Vertebral Artery Dissection: Warning Symptoms, Clinical Features and Prognosis in 26 Patients


Vertebral Artery Dissection: Warning Symptoms, Clinical Features and Prognosis in 26 Patients

Saeed AB, Shuaib A, Al-Sulaiti G, Emery D

Department of Medicine,
University of Alberta, Canada

BACKGROUND AND OBJECTIVES:   Internal carotid artery dissection has been extensively studied and well-described. Although there has been a recent increase in the number of reported cases of vertebral artery (VA) dissection, the clinical variety of presentation and the early warning symptoms have not been well-described before. Our objectives in this study include: (1) To determine the early symptoms and warning signs which may help the clinician in the early identification and treatment of patients with VA dissection. (2) To explore the variety of clinical presentation of VA dissection and its relation to prognosis.

DESIGN AND SETTING:   Retrospective analysis of hospital records in a tertiary academic centre for the period 1989-1999.

RESULTS:   Twenty-six patients were identified (13 men and 13 women). The mean age was 48. Possible precipitating factors were identified in 14 patients (53%). Sporting activity and chiropractic manipulations were the most common (15% and 11% respectively). Headache and/or neck pain was the prominent feature in 88% of patients and was a warning sign in 53%, preceding onset of stroke by up to 14 days. The most common clinical features included vertigo (57%), unilateral facial paresthesia (46%), cerebellar signs (33%), lateral medullary signs (26%) and visual field defects (15%). Bilateral VA dissection presented in six patients (24%). The most common region of dissection was the C1-C2 level (16 arteries, 51%). Intracranial VA dissection was found in eight arteries (25%). The majority of patients (83%) had favorable outcome. Poor prognosis was associated with (1) bilateral dissection; (2) intracranial VA dissection accompanied by subarachnoid hemorrhage. Only two patients reported stroke recurrence.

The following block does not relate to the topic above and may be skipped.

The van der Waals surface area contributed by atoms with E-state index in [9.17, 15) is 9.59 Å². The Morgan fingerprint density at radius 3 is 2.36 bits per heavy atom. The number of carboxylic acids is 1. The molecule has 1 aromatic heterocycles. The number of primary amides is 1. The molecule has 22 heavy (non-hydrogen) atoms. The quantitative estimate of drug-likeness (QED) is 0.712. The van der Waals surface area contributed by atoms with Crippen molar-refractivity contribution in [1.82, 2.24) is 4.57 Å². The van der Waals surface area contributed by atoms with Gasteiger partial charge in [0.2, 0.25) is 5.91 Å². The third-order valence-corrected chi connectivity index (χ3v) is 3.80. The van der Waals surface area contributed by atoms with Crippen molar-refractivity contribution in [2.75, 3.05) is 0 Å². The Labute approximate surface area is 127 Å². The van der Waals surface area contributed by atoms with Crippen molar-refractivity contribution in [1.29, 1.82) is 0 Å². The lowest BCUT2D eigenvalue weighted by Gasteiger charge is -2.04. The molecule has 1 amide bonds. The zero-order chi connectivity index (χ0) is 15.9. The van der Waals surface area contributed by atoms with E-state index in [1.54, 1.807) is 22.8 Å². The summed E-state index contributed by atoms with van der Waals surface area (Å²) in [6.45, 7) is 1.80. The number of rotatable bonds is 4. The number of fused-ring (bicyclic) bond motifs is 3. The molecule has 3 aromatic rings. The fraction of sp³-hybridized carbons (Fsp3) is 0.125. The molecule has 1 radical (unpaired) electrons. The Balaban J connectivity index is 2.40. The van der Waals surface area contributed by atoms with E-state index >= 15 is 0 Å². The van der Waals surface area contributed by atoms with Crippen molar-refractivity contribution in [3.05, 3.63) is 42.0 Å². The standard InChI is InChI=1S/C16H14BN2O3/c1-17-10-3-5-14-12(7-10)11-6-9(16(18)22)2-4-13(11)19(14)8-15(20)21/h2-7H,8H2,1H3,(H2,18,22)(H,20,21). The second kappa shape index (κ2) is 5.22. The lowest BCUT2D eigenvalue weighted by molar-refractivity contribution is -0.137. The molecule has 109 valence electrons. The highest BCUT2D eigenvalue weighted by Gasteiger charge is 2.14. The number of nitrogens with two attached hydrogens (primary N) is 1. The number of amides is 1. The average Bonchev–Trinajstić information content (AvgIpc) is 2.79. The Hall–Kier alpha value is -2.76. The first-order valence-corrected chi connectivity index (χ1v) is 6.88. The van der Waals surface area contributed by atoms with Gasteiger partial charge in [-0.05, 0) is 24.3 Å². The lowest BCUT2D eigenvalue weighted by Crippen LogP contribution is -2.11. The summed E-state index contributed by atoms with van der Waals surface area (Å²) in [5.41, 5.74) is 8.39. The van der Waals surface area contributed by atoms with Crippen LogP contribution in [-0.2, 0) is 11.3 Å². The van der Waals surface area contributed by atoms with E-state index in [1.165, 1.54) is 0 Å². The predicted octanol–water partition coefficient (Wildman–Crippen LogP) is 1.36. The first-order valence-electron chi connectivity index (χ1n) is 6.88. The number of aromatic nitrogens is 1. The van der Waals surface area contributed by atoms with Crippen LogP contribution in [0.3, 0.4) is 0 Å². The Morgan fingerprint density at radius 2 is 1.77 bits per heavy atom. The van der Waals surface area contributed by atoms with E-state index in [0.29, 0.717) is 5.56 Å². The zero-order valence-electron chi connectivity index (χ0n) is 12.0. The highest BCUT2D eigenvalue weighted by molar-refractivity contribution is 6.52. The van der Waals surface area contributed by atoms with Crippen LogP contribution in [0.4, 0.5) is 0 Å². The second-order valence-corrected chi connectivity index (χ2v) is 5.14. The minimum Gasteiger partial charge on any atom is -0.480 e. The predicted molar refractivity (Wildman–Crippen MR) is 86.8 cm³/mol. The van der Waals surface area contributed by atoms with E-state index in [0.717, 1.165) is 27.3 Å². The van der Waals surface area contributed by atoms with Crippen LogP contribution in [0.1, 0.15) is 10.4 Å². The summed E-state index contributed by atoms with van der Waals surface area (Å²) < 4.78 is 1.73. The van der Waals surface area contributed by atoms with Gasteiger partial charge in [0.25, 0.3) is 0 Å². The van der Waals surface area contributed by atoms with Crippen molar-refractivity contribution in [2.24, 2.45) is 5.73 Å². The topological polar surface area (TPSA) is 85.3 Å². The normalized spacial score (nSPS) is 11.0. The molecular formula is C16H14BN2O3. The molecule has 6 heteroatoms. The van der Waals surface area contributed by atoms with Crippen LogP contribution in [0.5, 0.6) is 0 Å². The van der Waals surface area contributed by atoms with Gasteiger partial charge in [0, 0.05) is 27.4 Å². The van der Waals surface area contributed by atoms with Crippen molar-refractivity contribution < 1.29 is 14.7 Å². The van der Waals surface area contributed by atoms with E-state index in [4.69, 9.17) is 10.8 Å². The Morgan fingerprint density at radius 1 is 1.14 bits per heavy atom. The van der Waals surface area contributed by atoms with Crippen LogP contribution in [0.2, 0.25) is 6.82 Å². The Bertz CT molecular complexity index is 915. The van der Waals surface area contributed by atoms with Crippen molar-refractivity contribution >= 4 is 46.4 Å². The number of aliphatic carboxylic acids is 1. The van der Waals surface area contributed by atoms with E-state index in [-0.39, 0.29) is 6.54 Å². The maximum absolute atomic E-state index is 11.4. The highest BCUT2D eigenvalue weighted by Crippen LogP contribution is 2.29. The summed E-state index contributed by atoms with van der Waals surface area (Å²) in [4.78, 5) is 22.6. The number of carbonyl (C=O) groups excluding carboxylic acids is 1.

CONCLUSIONS:   Our findings show that VA dissection affects mainly middle age persons and involves both sexes equally. Headache and/or neck pain followed by vertigo or unilateral facial paresthesia is an important warning sign that may precede onset of stroke by several days. Although the majority of patients will have excellent prognosis, this was less likely in patients presenting with subarachnoid hemorrhage or bilateral VA dissection. Recurrence rate was low.